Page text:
Mainland third-quarter GDP forecast to hit 12pc

PUBLISHED : Wednesday, 24 October, 2007, 12:00am
UPDATED : Wednesday, 24 October, 2007, 12:00am

The mainland's robust economic growth is expected to accelerate in the third quarter, putting more pressure on Beijing to use further tightening measures to keep the economy on the right track.

Gross domestic product is likely to grow 12 per cent in the third quarter, picking up from the already sizzling 11.9 per cent growth in the second quarter, according to research by an economist with the planning agency.

The National Bureau of Statistics yesterday delayed its scheduled release of economic data for the third quarter by two days to tomorrow, without giving any reason.

The world's fourth-largest economy is likely to expand by 11.5 per cent this year, the fastest pace since 1994, according to a research report compiled by Wang Xiaoguang, a senior economist of the Macroeconomic Research Institute under the National Development and Reform Commission.

On the sidelines of the party congress last week, Zhu Zhixin, a vice-chairman of the National Development and Reform Commission, said that economic growth in the third quarter might be similar to that of the first half.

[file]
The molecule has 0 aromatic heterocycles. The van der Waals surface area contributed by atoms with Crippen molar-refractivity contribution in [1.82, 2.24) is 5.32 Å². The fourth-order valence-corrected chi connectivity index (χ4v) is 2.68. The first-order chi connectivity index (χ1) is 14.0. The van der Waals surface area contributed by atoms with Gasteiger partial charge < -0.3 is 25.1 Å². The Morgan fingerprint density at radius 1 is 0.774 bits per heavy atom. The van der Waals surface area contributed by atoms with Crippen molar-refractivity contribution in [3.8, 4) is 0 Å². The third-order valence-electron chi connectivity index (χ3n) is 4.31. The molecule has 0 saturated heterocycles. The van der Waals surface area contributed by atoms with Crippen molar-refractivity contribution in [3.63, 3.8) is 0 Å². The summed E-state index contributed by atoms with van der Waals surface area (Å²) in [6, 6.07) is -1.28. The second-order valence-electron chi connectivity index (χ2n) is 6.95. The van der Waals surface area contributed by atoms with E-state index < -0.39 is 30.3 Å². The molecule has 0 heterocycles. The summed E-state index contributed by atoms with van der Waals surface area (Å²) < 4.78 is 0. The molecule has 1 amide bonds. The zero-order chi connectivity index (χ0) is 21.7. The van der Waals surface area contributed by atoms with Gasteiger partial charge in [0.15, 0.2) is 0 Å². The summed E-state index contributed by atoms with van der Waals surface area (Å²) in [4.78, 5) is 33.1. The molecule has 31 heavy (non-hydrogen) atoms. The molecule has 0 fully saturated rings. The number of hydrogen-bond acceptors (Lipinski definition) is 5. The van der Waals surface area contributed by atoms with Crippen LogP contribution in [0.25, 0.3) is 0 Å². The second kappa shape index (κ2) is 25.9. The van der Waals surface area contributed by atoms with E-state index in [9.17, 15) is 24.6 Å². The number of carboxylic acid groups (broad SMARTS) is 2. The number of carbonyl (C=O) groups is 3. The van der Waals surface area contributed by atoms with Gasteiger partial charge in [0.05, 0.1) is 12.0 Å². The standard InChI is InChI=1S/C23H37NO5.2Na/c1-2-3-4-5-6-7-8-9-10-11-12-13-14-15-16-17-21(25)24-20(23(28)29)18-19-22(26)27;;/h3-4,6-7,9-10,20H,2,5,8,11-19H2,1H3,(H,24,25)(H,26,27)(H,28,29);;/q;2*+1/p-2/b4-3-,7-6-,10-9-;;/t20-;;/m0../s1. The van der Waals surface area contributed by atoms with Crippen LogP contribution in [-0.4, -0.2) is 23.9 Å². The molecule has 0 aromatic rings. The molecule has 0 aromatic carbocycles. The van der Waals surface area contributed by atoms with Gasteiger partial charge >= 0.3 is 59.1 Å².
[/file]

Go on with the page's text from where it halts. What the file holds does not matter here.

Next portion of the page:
GDP grew 11.5 per cent in the first half.

The report said growth momentum would be sustained in the first half of next year due to frenzied investment in the run-up to the Olympics in August.

Growth would slow in the second half but for the full year it would be at least 11 per cent, the report said.

The politically sensitive consumer price index would likely rise 4.3 per cent this year, up from 4.1 per cent in the first nine months and well above the government's alarming line of 3 per cent, the report said.

However, it would slow to a 3.5 per cent increase next year, due to increased supplies of food, especially pork, the main source of this year's surge in inflation, the report said.

The consumer price index rose 6.5 per cent in August, the fastest gain in more than a decade.

The country's trade surplus growth would likely slow to 20 per cent next year to US$308.4 billion following the reduction in export tax rebates for processing-trade products, said the report.

The trade surplus could reach US$257 billion this year, up about 45 per cent from US$177.5 billion last year, the report said.

Inflation worries

The surge in food prices on the mainland is a politically sensitive issue

The increase in the consumer price index for this year is forecast at: 4.3%